The making of two psychoanalysts: Carl Jung and his loyal, ever supportive wife.
When she was 17, Emma Rauschenbach, the quiet, shy daughter of an “unimaginably wealthy” Swiss business magnate, met the impoverished medical student Carl Jung (1875-1961). Already engaged to a young man from her own class, she refused Jung’s first proposal of marriage. But eventually, encouraged by her mother, she was won over by her handsome, intelligent, boisterous, and persistent suitor. Award-winning documentary producer Clay (Trautmann’s Journey: From Hitler Youth to FA Cup Legend, 2010, etc.) tries to push Emma to the center of this sympathetic, carefully researched biography, but Emma’s volatile, difficult husband intrudes, resulting in a portrait of a troubled marriage and the rivalrous beginnings of psychoanalysis. Clay diagnoses Jung’s neurosis as a kind of split personality: a “loud, opinionated, energetic Steam-Roller” Personality 1 alternated with Personality 2, a depressed, neurotic, “inferior wretch” who flew into inexplicable rages; withdrew from family life (the Jungs had five children); and was haunted by disturbing dreams. Confronting her husband’s dramatic mood swings was one challenge for Emma; another was his conviction that infidelity was a requirement for a good marriage. Clay chronicles many “infatuations,” including notorious liaisons with two deeply unstable patients: Sabina Spielrein and Toni Wolff. Wolff came to live with the Jungs, with Emma’s acquiescence, serving as Carl’s “anima figure.” Spielrein, Wolff, and Emma herself became analysts, demonstrating the fluid nature of professionalism in early psychoanalysis. Clay maintains that Emma’s close involvement in her husband’s work provided her analytical training. As is well-known, Freud first considered Jung to be his heir, but Jung came to reject Freud’s views and, to Emma’s dismay, broke off their relationship. “So we are rid of them at last,” Freud wrote to a colleague, “the brutal holy Jung and his pious parrots.” Emma forged her own friendship with Freud, often sharing her analysis of her husband and herself.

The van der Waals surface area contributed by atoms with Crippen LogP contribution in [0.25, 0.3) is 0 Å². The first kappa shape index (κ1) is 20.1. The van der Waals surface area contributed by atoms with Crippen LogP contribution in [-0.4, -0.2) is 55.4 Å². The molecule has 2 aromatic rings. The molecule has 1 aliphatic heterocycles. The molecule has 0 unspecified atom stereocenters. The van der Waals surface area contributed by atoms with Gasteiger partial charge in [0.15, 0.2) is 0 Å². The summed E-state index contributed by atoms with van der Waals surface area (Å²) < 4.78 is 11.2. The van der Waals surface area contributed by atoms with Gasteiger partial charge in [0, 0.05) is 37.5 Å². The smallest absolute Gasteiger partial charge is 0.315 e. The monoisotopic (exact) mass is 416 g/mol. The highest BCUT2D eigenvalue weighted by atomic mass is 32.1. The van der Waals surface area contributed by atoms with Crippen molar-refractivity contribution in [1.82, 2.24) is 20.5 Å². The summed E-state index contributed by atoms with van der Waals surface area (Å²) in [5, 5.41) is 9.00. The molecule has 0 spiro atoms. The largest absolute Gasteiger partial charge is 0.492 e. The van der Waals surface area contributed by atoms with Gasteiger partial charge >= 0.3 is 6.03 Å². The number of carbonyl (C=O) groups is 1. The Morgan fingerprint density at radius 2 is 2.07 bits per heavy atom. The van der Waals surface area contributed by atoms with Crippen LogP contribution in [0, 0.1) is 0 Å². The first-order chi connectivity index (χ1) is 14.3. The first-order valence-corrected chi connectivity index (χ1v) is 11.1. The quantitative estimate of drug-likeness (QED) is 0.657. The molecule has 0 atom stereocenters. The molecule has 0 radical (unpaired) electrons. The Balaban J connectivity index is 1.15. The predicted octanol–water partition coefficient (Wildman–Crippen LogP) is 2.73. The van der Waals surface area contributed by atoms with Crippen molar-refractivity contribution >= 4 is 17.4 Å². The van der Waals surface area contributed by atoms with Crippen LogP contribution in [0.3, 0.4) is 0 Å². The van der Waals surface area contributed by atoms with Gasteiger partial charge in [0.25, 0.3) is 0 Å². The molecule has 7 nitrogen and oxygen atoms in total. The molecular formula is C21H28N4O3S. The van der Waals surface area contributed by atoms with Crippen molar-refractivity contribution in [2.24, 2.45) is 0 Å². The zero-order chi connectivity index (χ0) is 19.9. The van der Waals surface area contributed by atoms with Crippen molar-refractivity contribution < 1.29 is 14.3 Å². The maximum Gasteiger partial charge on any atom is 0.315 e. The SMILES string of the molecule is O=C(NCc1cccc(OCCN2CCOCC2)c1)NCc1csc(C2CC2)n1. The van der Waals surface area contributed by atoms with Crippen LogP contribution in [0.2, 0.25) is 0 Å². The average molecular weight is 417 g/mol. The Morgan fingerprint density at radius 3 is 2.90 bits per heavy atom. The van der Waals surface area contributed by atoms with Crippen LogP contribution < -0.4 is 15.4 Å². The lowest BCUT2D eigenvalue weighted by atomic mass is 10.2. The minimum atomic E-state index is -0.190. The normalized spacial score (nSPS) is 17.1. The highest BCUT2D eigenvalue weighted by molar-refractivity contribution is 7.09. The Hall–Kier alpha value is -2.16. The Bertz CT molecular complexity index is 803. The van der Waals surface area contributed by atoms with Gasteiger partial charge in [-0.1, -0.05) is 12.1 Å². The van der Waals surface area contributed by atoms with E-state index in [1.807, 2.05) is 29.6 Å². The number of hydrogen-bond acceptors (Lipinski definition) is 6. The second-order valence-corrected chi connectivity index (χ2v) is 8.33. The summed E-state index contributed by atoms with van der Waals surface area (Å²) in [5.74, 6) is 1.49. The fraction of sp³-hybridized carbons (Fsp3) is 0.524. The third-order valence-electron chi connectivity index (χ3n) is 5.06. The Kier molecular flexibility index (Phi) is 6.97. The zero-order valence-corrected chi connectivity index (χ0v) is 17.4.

A sensitive biography of a woman whose emotional and intellectual strengths were the ballast of her marriage and family.